Graduate Student-Department of Biological Systems Engineering University of Nebraska-Lincoln
Disclosure: Disclosure information not submitted.
Although erosion and sediment deposition are naturally occurring processes, the rate of these processes has increased due to human influences. When erosion occurs near human development or infrastructure it can cause extensive and costly damage. Monitoring the erosion in at-risk areas could help managers mitigate the erosion problem before damage occurs. Currently, there are limitations to erosion monitoring techniques. Current methods are either invasive to the area, record low frequency measurements, or have a narrow range of measurement. In order to address the limitations of current erosion monitoring techniques, an affordable erosion monitoring system was created to be non-invasive to the area of interest, conduct high frequency measurements, and monitor an area of approximately 2800 square centimeters, all at a cost of approximately $350. The monitoring system uses an ultrasonic sensor that measures the time of reflectance of sound waves to calculate the distance to the area-of-interest. During storm events, as erosion and deposition occur, the changes in distance can be determined in real time, allowing for erosion and deposition rates to be determined. The current system has been proven successful in measuring the erosion and deposition during storm events but does yield some error. Future work will focus on improving mechanisms that account for the environmental factors (temperature and relative humidity) to decrease the error. This monitoring system will be able to provide researchers and managers with real time erosion and deposition rates affordably and non-invasively.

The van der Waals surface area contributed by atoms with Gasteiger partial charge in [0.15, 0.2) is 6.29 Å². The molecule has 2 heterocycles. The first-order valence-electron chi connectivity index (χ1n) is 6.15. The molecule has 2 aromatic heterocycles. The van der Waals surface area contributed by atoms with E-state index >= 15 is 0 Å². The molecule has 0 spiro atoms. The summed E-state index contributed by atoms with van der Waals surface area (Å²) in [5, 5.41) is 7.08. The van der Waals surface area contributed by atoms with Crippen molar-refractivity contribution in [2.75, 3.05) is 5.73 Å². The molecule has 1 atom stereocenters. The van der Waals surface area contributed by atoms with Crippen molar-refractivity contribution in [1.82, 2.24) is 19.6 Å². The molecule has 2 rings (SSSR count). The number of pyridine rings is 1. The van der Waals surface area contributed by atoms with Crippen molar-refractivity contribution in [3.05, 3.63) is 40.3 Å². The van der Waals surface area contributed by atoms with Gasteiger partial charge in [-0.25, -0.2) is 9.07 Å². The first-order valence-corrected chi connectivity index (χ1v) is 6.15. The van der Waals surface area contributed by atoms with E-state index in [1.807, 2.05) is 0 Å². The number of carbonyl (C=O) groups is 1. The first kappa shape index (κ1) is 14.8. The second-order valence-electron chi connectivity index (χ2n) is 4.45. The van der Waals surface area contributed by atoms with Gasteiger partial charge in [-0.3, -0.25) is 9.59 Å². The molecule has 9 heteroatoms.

Define the different erosion monitoring methods and their limitations.
Explain how the ultrasonic erosion monitoring system works.
Outline the successes and limitations of the ultrasonic erosion monitoring system.